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konp konp (Member)

Grades in ADN class

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Hi everyone,

 

I am enrolled in a 2 year Associate of Nursing program at a community college in California.  So far, the grades of my first year is all Cs and I think there is a chance I will get a Cs in my second year. My question is I want to keep my GPA high so later on if I want to apply for Nurse Practicioner program, I can get it.  

 

Also, I plan on gettin a bsn while working after getting my ADN.  

 

I guess my question is, is it normal to get all Cs in the ADN program? Thank you!

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As long as you progress to graduation you should have no problem.  However, as you can guess, you probably would not be competitive for graduate level programs.  Anecdotally, I do not think a C average is normal.  As I recall, most of my classmates maintained a solid B to A minus average.  

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At my orientation last week, my instructors said that a 77 (our lowest passing grade) is our new A.... kind of scary lol

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8 hours ago, caliotter3 said:

As long as you progress to graduation you should have no problem.  However, as you can guess, you probably would not be competitive for graduate level programs.  Anecdotally, I do not think a C average is normal.  As I recall, most of my classmates maintained a solid B to A minus average.  

Yeah I know what you mean.. I was really stressed out during the program. and I didn't know how to study the science either. Don't even know how they even let me in. It think it might be that it was a lottery system...

 

Whatever happened I learned how to study and how to be an independent thinker for that first year

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It's not normal in my program. People that get C's wash out.  Why are you doing so poorly?  Have you taken any steps to improve your study habits?

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At the program I am in we have to get an 80% or higher to pass the course.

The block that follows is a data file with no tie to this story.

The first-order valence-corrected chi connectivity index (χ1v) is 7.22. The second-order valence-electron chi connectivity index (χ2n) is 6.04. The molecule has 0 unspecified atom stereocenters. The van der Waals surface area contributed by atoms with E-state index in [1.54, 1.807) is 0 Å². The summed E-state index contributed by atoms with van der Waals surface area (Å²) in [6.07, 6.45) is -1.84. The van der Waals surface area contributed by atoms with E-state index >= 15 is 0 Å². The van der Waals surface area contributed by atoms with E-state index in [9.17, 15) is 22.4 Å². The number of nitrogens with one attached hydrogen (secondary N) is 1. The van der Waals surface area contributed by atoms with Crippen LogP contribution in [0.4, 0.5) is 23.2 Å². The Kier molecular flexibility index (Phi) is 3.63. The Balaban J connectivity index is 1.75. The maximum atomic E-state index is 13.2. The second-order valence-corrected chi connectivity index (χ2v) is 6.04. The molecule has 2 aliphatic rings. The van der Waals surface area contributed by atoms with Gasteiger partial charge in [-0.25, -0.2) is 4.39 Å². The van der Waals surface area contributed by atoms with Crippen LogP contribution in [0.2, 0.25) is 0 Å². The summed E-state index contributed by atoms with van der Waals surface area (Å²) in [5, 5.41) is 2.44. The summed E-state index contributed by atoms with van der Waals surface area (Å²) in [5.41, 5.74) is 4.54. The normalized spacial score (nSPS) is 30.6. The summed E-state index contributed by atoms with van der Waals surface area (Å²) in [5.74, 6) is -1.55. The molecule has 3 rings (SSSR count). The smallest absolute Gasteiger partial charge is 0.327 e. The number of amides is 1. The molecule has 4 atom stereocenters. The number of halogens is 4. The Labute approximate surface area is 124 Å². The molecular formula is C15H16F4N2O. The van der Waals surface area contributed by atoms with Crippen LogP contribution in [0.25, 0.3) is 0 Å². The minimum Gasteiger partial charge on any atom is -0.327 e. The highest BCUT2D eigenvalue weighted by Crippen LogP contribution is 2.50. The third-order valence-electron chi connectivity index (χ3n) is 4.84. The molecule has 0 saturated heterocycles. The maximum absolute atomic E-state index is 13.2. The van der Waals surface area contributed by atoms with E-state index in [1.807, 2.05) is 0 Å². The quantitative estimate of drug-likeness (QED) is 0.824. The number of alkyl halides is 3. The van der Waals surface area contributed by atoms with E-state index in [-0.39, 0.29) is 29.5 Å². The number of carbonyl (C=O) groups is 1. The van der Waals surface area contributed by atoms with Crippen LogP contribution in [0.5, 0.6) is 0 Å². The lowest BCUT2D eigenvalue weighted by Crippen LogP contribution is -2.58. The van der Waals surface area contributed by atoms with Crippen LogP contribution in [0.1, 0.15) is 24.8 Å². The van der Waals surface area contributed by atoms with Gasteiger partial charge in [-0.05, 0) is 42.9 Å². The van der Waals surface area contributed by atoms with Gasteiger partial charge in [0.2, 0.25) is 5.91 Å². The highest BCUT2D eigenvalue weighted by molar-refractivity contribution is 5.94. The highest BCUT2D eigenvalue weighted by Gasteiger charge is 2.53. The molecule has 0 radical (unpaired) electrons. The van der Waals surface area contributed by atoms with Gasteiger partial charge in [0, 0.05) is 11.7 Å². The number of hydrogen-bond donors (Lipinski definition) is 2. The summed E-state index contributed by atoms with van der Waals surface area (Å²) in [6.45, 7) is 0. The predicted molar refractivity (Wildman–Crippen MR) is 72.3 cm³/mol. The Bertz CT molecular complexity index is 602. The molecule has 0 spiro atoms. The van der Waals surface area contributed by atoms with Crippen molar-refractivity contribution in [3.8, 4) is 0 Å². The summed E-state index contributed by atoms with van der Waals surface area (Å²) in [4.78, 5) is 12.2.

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In myy program you need a 77 to pass and those who barely pass one class usually do worse in the next. A 76.9 or lower you fail and repeat that class, do it again and you're out of the program. So no, Cs aren't usual at all in my program. Cs in pre-reqs would likely not even get you a spot to begin with. 

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55 minutes ago, rnhopeful82 said:

In myy program you need a 77 to pass and those who barely pass one class usually do worse in the next. A 76.9 or lower you fail and repeat that class, do it again and you're out of the program. So no, Cs aren't usual at all in my program. Cs in pre-reqs would likely not even get you a spot to begin with. 

Exactly.   Same in my program.  We had several students that were at a 77 and 76 going into the final exam.  No wiggle room. No cushion.  They're both gone.  One got a 76 on the final and one got a 75.  Adios. 

If I was the OP I would seriously evaluate what I am doing and take steps to fix things.   Students that are always one test away from flunking out simply don't make it. 

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Because of how minimal most nursing programs are on grading, without all the fluff to bring your grade up, you're pretty much always 1 test away from failing, even if you currently have an A.  If something happens and you have to miss a test and the reason doesn't allow makeups with your school's policy, you failed.